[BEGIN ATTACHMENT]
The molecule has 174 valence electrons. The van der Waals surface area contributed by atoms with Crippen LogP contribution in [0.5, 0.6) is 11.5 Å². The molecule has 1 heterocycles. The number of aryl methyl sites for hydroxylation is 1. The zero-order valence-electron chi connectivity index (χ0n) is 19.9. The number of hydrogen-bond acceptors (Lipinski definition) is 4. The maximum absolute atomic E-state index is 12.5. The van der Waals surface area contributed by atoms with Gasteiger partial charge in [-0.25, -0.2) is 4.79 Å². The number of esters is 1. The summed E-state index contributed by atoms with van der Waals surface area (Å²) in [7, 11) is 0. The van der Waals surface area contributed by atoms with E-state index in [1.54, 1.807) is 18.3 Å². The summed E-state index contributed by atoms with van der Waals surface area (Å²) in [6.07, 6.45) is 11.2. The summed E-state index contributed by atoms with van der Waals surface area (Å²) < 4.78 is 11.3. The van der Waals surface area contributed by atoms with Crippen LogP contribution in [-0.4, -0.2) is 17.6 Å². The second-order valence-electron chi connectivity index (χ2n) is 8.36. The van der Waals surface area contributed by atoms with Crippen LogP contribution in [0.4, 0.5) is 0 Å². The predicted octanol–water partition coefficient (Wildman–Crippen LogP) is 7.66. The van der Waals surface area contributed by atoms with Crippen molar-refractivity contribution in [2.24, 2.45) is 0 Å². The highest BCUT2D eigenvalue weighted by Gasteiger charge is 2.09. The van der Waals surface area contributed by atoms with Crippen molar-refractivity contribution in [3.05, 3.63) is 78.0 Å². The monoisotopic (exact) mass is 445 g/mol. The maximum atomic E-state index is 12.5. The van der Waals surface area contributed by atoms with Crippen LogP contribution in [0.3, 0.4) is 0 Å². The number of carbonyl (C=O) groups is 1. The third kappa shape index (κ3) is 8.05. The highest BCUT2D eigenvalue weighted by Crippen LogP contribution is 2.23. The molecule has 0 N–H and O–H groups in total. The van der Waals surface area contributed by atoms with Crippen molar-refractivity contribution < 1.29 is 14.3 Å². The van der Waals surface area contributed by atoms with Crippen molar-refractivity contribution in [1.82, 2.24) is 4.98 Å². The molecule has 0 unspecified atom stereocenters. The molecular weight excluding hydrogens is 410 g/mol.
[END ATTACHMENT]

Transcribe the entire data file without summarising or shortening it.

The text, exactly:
The molecule has 174 valence electrons. The van der Waals surface area contributed by atoms with Crippen LogP contribution in [0.5, 0.6) is 11.5 Å². The molecule has 1 heterocycles. The number of aryl methyl sites for hydroxylation is 1. The zero-order valence-electron chi connectivity index (χ0n) is 19.9. The number of hydrogen-bond acceptors (Lipinski definition) is 4. The maximum absolute atomic E-state index is 12.5. The van der Waals surface area contributed by atoms with Gasteiger partial charge in [-0.25, -0.2) is 4.79 Å². The number of esters is 1. The summed E-state index contributed by atoms with van der Waals surface area (Å²) in [7, 11) is 0. The van der Waals surface area contributed by atoms with E-state index in [1.54, 1.807) is 18.3 Å². The summed E-state index contributed by atoms with van der Waals surface area (Å²) in [6.07, 6.45) is 11.2. The summed E-state index contributed by atoms with van der Waals surface area (Å²) < 4.78 is 11.3. The van der Waals surface area contributed by atoms with Crippen LogP contribution in [-0.4, -0.2) is 17.6 Å². The second-order valence-electron chi connectivity index (χ2n) is 8.36. The van der Waals surface area contributed by atoms with Crippen LogP contribution in [0.4, 0.5) is 0 Å². The predicted octanol–water partition coefficient (Wildman–Crippen LogP) is 7.66. The van der Waals surface area contributed by atoms with Crippen molar-refractivity contribution in [2.24, 2.45) is 0 Å². The highest BCUT2D eigenvalue weighted by Gasteiger charge is 2.09. The van der Waals surface area contributed by atoms with Crippen molar-refractivity contribution in [3.05, 3.63) is 78.0 Å². The monoisotopic (exact) mass is 445 g/mol. The maximum atomic E-state index is 12.5. The van der Waals surface area contributed by atoms with Crippen LogP contribution in [0.3, 0.4) is 0 Å². The number of carbonyl (C=O) groups is 1. The third kappa shape index (κ3) is 8.05. The highest BCUT2D eigenvalue weighted by Crippen LogP contribution is 2.23. The molecule has 0 N–H and O–H groups in total. The van der Waals surface area contributed by atoms with Crippen molar-refractivity contribution < 1.29 is 14.3 Å². The van der Waals surface area contributed by atoms with Crippen molar-refractivity contribution in [1.82, 2.24) is 4.98 Å². The molecule has 0 unspecified atom stereocenters. The molecular weight excluding hydrogens is 410 g/mol.